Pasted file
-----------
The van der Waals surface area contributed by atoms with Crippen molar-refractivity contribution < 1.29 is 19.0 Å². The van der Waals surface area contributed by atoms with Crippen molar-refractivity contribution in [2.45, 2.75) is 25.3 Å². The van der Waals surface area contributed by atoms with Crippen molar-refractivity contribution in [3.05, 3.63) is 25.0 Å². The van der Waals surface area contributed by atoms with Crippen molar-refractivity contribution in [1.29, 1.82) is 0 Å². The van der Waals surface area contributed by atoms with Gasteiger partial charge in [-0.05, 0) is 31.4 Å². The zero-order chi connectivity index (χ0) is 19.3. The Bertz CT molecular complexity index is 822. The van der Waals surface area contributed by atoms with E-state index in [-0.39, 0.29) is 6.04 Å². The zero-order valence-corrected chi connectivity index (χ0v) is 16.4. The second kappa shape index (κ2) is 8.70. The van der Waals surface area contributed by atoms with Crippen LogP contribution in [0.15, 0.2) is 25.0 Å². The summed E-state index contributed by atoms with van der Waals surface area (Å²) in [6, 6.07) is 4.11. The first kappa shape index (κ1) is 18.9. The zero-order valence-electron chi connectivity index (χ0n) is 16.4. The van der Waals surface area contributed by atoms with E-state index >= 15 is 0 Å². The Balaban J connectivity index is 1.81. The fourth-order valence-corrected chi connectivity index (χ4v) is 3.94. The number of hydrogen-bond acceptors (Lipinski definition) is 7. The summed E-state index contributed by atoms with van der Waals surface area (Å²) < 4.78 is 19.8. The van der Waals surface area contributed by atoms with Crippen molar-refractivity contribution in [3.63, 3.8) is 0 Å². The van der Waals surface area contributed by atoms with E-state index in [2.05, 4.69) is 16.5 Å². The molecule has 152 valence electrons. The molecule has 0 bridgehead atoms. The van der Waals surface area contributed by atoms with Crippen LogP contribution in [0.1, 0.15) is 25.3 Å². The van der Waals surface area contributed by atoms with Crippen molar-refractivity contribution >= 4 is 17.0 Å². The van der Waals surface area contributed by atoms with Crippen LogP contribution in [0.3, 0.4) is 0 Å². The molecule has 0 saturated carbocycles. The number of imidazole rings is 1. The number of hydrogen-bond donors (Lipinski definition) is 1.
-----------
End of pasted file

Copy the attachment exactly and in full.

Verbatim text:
The van der Waals surface area contributed by atoms with Crippen molar-refractivity contribution < 1.29 is 19.0 Å². The van der Waals surface area contributed by atoms with Crippen molar-refractivity contribution in [2.45, 2.75) is 25.3 Å². The van der Waals surface area contributed by atoms with Crippen molar-refractivity contribution in [3.05, 3.63) is 25.0 Å². The van der Waals surface area contributed by atoms with Crippen molar-refractivity contribution in [1.29, 1.82) is 0 Å². The van der Waals surface area contributed by atoms with Gasteiger partial charge in [-0.05, 0) is 31.4 Å². The zero-order chi connectivity index (χ0) is 19.3. The Bertz CT molecular complexity index is 822. The van der Waals surface area contributed by atoms with E-state index in [-0.39, 0.29) is 6.04 Å². The zero-order valence-corrected chi connectivity index (χ0v) is 16.4. The second kappa shape index (κ2) is 8.70. The van der Waals surface area contributed by atoms with Crippen LogP contribution in [0.15, 0.2) is 25.0 Å². The summed E-state index contributed by atoms with van der Waals surface area (Å²) in [6, 6.07) is 4.11. The first kappa shape index (κ1) is 18.9. The zero-order valence-electron chi connectivity index (χ0n) is 16.4. The van der Waals surface area contributed by atoms with E-state index >= 15 is 0 Å². The Balaban J connectivity index is 1.81. The fourth-order valence-corrected chi connectivity index (χ4v) is 3.94. The number of hydrogen-bond acceptors (Lipinski definition) is 7. The summed E-state index contributed by atoms with van der Waals surface area (Å²) < 4.78 is 19.8. The van der Waals surface area contributed by atoms with Crippen molar-refractivity contribution in [3.63, 3.8) is 0 Å². The van der Waals surface area contributed by atoms with E-state index in [2.05, 4.69) is 16.5 Å². The molecule has 152 valence electrons. The molecule has 0 bridgehead atoms. The van der Waals surface area contributed by atoms with Crippen LogP contribution in [0.1, 0.15) is 25.3 Å². The van der Waals surface area contributed by atoms with Crippen molar-refractivity contribution >= 4 is 17.0 Å². The van der Waals surface area contributed by atoms with Crippen LogP contribution in [0.3, 0.4) is 0 Å². The molecule has 0 saturated carbocycles. The number of imidazole rings is 1. The number of hydrogen-bond donors (Lipinski definition) is 1.